GOMACO World Index --- GOMACO World 42.1 - November 2014
Austin Bridge & Road is slipforming over 18 miles (29 km) of barrier wall on a Texas interstate project with their GOMACO three-track Commander III.
Austin Bridge & Road Company in Irving, Texas, is currently at work on the Interstate 30 project in Dallas and Tarrant counties. The project includes replacing the single HOV lane with two new lanes that will be open in each direction. Austin Bridge & Road has their fleet of GOMACO equipment at work on the project, including their three-track Commander III, which is slipforming a variety of different barrier and rail profiles along the 18.3 mile (29.5 km) project.
“The largest wall profile on the I-30 project is a single slope barrier that is 42 inches (1067 mm) tall,” Chris Smith, Operations Manager for Austin Bridge & Road, explained. “It has a base that is 24 inches (610 mm) wide and has a nine inch (229 mm) top cap. It’s just one of several different profiles of the 213,000 linear feet (64,922 m) of wall and rail that we’ll be slipforming on I-30.”
The three-track Commander III with exclusive G+ controls was purchased specifically for the I-30 project.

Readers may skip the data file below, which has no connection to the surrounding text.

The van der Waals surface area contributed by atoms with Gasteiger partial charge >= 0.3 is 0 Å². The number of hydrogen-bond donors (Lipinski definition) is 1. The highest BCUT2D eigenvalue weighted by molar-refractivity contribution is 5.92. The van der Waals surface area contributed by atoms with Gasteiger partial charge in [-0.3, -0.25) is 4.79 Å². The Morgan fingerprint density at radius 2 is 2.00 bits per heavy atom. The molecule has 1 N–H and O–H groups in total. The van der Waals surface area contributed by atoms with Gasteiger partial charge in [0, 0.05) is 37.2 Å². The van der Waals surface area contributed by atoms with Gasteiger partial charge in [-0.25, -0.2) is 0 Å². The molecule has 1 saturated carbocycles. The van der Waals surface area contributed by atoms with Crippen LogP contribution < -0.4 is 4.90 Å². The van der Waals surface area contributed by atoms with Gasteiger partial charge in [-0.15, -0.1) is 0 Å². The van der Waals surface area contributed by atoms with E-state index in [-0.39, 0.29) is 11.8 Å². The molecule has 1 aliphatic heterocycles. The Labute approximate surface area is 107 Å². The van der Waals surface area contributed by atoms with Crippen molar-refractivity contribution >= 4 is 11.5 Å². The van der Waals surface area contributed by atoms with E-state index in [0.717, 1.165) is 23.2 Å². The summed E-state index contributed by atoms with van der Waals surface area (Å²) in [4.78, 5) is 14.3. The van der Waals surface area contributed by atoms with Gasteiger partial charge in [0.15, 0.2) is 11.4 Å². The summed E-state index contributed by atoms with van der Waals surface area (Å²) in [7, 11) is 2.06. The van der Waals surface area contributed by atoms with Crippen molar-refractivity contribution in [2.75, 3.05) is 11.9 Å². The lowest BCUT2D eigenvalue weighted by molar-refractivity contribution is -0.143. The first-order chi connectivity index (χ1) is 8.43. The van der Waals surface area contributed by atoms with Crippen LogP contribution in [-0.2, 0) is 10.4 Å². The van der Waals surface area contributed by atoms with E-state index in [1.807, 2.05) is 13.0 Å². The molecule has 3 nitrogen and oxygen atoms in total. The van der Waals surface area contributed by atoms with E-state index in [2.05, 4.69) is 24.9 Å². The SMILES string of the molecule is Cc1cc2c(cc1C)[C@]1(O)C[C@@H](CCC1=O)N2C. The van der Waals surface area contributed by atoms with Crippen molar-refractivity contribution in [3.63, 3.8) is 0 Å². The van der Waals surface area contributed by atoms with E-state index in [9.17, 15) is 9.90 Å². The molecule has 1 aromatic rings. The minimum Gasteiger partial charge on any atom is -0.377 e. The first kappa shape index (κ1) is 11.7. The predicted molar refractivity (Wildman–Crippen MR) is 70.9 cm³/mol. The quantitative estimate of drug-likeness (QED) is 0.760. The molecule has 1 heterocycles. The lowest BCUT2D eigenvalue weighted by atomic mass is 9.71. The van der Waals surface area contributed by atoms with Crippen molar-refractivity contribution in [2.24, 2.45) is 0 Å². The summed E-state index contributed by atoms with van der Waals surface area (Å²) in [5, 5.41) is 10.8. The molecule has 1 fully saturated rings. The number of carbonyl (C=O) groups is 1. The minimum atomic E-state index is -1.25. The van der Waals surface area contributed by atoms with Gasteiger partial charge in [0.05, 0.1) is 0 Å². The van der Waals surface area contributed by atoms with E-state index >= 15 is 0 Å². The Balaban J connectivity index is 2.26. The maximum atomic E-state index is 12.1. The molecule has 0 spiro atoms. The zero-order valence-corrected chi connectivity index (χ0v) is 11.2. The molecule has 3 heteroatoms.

“We have a GOMACO four-track GT-6300 that we do barrier wall with, but knew we needed to add a machine to help handle the volume of work on this project,” Smith said. “We went with a three-track Commander III because of its mobility and the ease in which we can load and unload it for transport. On this project we may spend a week working in Dallas County, then pick up and load the Commander III for another section of wall in Tarrant County next week. We just drive it onto a lowboy trailer and head out.”
The wall is slipformed over continuous steel reinforcing that has drainage slots on 12 foot (3.7 m) centers in the base of the wall. Styrofoam is inserted into the drains to keep concrete out during slipforming, and later has to be removed.
Austin Road & Bridge’s wall production is limited to the amount of hours they’re allowed to work. For example, on days when the Texas Rangers have a baseball game, their working hours are limited to accommodate the heavier traffic load of fans trying to reach the ballpark.
Production averages 100 linear feet (30.5 m) per hour on the single slope barrier, with up to 1500 linear feet (457 m) per day on larger production days. The concrete for the wall is a standard Texas Department of Transportation mix design with slump averaging between 1.5 to two inches (38 to 51 mm).
“Monitor the slump of the concrete closely, because if it’s not right by being too wet or too dry, then your wall is not going to be right,” Smith said. “On our projects, the dump man is the most important man on the job site because he monitors the concrete constantly to maintain the perfect slump. If you have a good slump, you’ll have a good wall.”
Austin Bridge & Road’s work on the I-30 project began last fall and is scheduled for completion in spring 2015. The company specializes in heavy highway construction and bridge projects in the Dallas-Fort Worth metroplex.